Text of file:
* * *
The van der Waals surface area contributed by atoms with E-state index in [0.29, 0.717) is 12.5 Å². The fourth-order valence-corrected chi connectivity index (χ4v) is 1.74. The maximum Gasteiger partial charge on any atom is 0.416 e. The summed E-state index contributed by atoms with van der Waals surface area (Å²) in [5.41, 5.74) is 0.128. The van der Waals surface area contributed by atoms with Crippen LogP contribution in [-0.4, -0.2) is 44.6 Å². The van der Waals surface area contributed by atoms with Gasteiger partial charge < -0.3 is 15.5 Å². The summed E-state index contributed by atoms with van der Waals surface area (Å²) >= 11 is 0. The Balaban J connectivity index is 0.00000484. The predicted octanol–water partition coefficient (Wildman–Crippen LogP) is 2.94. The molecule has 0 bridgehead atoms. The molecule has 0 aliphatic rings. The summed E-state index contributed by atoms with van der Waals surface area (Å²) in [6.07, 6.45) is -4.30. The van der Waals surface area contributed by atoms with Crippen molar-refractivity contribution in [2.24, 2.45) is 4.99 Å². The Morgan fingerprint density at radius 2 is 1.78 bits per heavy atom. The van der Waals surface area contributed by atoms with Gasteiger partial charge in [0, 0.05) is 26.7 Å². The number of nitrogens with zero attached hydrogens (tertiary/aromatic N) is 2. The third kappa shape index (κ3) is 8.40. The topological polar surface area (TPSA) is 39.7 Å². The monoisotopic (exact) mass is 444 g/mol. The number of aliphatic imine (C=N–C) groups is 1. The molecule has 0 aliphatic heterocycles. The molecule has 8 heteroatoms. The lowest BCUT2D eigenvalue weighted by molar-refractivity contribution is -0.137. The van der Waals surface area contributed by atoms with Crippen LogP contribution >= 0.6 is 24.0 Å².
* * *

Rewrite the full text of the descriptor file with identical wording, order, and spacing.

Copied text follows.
The van der Waals surface area contributed by atoms with E-state index in [0.29, 0.717) is 12.5 Å². The fourth-order valence-corrected chi connectivity index (χ4v) is 1.74. The maximum Gasteiger partial charge on any atom is 0.416 e. The summed E-state index contributed by atoms with van der Waals surface area (Å²) in [5.41, 5.74) is 0.128. The van der Waals surface area contributed by atoms with Crippen LogP contribution in [-0.4, -0.2) is 44.6 Å². The van der Waals surface area contributed by atoms with Gasteiger partial charge < -0.3 is 15.5 Å². The summed E-state index contributed by atoms with van der Waals surface area (Å²) >= 11 is 0. The Balaban J connectivity index is 0.00000484. The predicted octanol–water partition coefficient (Wildman–Crippen LogP) is 2.94. The molecule has 0 bridgehead atoms. The molecule has 0 aliphatic rings. The summed E-state index contributed by atoms with van der Waals surface area (Å²) in [6.07, 6.45) is -4.30. The van der Waals surface area contributed by atoms with Crippen molar-refractivity contribution in [2.24, 2.45) is 4.99 Å². The Morgan fingerprint density at radius 2 is 1.78 bits per heavy atom. The van der Waals surface area contributed by atoms with Gasteiger partial charge in [0, 0.05) is 26.7 Å². The number of nitrogens with zero attached hydrogens (tertiary/aromatic N) is 2. The third kappa shape index (κ3) is 8.40. The topological polar surface area (TPSA) is 39.7 Å². The monoisotopic (exact) mass is 444 g/mol. The number of aliphatic imine (C=N–C) groups is 1. The molecule has 0 aliphatic heterocycles. The molecule has 8 heteroatoms. The lowest BCUT2D eigenvalue weighted by molar-refractivity contribution is -0.137. The van der Waals surface area contributed by atoms with Crippen LogP contribution >= 0.6 is 24.0 Å².